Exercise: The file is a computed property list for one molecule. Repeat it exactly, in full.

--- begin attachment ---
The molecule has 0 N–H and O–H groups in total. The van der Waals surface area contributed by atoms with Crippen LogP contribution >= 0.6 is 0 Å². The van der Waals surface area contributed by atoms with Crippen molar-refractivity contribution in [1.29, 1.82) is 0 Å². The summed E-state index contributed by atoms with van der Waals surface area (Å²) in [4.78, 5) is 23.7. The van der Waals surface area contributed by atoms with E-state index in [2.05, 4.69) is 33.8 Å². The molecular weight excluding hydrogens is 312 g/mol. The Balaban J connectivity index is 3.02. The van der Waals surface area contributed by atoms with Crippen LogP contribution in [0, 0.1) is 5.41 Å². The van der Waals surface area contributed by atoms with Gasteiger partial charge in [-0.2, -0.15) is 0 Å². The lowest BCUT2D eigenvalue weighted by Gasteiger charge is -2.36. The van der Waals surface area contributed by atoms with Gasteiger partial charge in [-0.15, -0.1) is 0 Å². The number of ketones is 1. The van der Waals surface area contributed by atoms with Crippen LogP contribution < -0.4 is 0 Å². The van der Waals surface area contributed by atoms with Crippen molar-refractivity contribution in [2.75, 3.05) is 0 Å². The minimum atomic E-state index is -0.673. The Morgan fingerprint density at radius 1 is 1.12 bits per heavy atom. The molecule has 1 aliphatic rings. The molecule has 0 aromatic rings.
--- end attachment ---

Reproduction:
The molecule has 0 N–H and O–H groups in total. The van der Waals surface area contributed by atoms with Crippen LogP contribution >= 0.6 is 0 Å². The van der Waals surface area contributed by atoms with Crippen molar-refractivity contribution in [1.29, 1.82) is 0 Å². The summed E-state index contributed by atoms with van der Waals surface area (Å²) in [4.78, 5) is 23.7. The van der Waals surface area contributed by atoms with E-state index in [2.05, 4.69) is 33.8 Å². The molecular weight excluding hydrogens is 312 g/mol. The Balaban J connectivity index is 3.02. The van der Waals surface area contributed by atoms with Crippen LogP contribution in [0, 0.1) is 5.41 Å². The van der Waals surface area contributed by atoms with Gasteiger partial charge in [-0.2, -0.15) is 0 Å². The lowest BCUT2D eigenvalue weighted by Gasteiger charge is -2.36. The van der Waals surface area contributed by atoms with Gasteiger partial charge in [-0.15, -0.1) is 0 Å². The number of ketones is 1. The van der Waals surface area contributed by atoms with Crippen LogP contribution < -0.4 is 0 Å². The van der Waals surface area contributed by atoms with Crippen molar-refractivity contribution in [2.75, 3.05) is 0 Å². The minimum atomic E-state index is -0.673. The Morgan fingerprint density at radius 1 is 1.12 bits per heavy atom. The molecule has 1 aliphatic rings. The molecule has 0 aromatic rings.